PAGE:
The 2010 collection of Oscar-nominated short films, currently making the swift rounds of movie theaters before the Academy Awards broadcast on March 7, is its usual mixture of the magnificent and the mundane, the illuminating and the irritating. Those who flock annually to the Oscar Shorts screening will find this year's familiar chasm wider than ever. Suburban parents bringing their children to see A Matter of Loaf and Death, the latest in the delightful Wallace & Gromit series, for instance, might be dismayed that more than half of the other short films nominated contain horrible beatings, illicit drugs, pointless shootings or untimely deaths.
This is not surprising, as the very format of the short film limits the average filmmaker in extremity. In just 10 to 20 minutes, they aim for grand revelations on the human condition, a sharp whack of realism that in its brevity can carry an impact but risks coming off as unrealistic and didactic.
A touch of this condition taints Kavi, an earnest 19-minute snapshot of child slavery in India that was made as a fundraising calling card for a longer film. Kavi is a young boy who sleeps on the barracks floor of an adobe brick plant, toils all day in the hot sun and dreams of attending school and playing cricket with other boys. Jailed and abused by the foreman, Kavi's eventual redemption is a feel-good ending to a serious issue of Third World child labor, thus making it a favorite to win the Oscar.
Choosing what to reveal and when to reveal it is another dominant element of the short-film format, and in this The Door and Miracle Fish succeed. Suspense in The Door reigns from the get-go, as we see a family evacuating their home, unable to bring any belongings with them. "Little did we know that the items we smuggled were time bombs," says the narrator, and it's not until the final credits that we discover exactly why.
Miracle Fish is even more effective in its structure. An Australian schoolboy who refuses to kiss his cigarette-smoking welfare mom goodbye in the morning is subject to taunts by bullies and resorts to lying about the fabulous presents he's gotten for his birthday. After a nap in the nurse's office, he wakes up to a fantasy world where the school is abandoned; he eats free candy bars, rides a skateboard down the hall and doodles on chalkboards. The film's end is among this year's most powerful surprises.
Looking for a break to buy popcorn or powder your nose? The New Tenants is a gigantic dollop of pain, with a terrible script, no exact premise, thin, unsympathetic characters and endless blather. Skip this antagonizing exercise in forced edginess and return to the auditorium for Instead of Abracadabra, a charming, funny portrait of a klutzy budding magician with an eye patch who accidentally stabs his own mother in an illusion gone awry. With his Napoleon Dynamite&–esque designs on his attractive next-door neighbor and a humorously morbid magic act, the film is the lone, welcome comedy in the live-action collection.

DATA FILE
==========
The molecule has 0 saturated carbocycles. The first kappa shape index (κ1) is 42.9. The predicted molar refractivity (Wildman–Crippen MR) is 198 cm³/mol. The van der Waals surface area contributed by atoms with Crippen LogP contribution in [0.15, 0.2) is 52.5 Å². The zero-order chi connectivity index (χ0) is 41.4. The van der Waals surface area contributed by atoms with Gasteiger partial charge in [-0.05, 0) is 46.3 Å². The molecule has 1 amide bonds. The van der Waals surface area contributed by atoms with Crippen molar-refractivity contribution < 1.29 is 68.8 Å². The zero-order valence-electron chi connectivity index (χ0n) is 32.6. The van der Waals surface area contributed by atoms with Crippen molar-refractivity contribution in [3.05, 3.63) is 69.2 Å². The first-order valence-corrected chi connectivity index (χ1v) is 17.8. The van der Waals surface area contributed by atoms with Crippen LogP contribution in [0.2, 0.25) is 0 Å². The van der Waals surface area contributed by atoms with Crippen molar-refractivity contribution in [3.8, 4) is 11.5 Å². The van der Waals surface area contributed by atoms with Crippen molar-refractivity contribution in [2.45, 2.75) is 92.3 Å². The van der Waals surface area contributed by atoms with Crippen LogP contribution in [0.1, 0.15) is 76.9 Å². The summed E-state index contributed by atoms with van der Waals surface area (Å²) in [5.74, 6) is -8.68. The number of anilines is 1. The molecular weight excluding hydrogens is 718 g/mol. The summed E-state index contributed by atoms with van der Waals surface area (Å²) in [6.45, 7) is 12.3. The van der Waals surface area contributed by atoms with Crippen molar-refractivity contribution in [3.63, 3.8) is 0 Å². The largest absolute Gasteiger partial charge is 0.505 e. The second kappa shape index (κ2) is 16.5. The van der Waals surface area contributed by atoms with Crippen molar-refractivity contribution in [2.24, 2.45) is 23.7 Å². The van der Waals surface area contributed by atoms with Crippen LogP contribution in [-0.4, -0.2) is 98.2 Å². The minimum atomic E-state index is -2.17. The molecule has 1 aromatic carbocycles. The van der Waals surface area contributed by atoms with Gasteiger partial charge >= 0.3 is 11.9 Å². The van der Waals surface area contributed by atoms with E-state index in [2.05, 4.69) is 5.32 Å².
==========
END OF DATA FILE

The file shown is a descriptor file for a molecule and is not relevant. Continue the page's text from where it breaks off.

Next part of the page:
Animated shorts have their own clichés—a nonsensical torrential whirlwind of eye-popping, over-the-top animation is a common curse. Thankfully, this year's offerings are bereft of adrenaline-overdosed CGI anarchy, with the exception of Granny O'Grimm's Sleeping Beauty, a typical nightmarish bedtime story that grinds on the senses like old brake pads.
Chaos reigns supreme in Logorama, but it's chaos with a point. A nonstop comment on corporate dominance, Logorama cleverly creates an alternate Los Angeles made entirely from a dizzying landscape of corporate logos. Two filthy-talking Michelin men chase Ronald McDonald, with Colonel Sanders, the Jolly Green Giant, the Pillsbury Dough Boy and Mr. Peanut in tow. A Starbucks coffee falls on the ground and splats into the Nickelodeon logo. Buildings represented by the Bear Stearns, AIG and Freddie Mac logos crumble in an earthquake. Fun, fun, fun.
The Antonio Banderas&–produced Lady and the Reaper is a swift romp on doctors and death, and Wallace & Gromit's Matter of Loaf and Death plays on all of the classic, entertaining tropes of its franchise—Wallace as the oblivious romantic, Gromit as the hapless sidekick. Finally, French Roast manages to be both a biting caricature of class and a comment on so-called victimless crimes at the same time, with a wonderful twist ending.
The Oscar Nominated Short Films open on Friday, Feb. 19, at the Rialto Lakeside Cinemas (551 Summerfield Road, Santa Rosa; 707.525.4840) and the Smith Rafael Film Center (1118 Fourth St., San Rafael; 415.454.1222).
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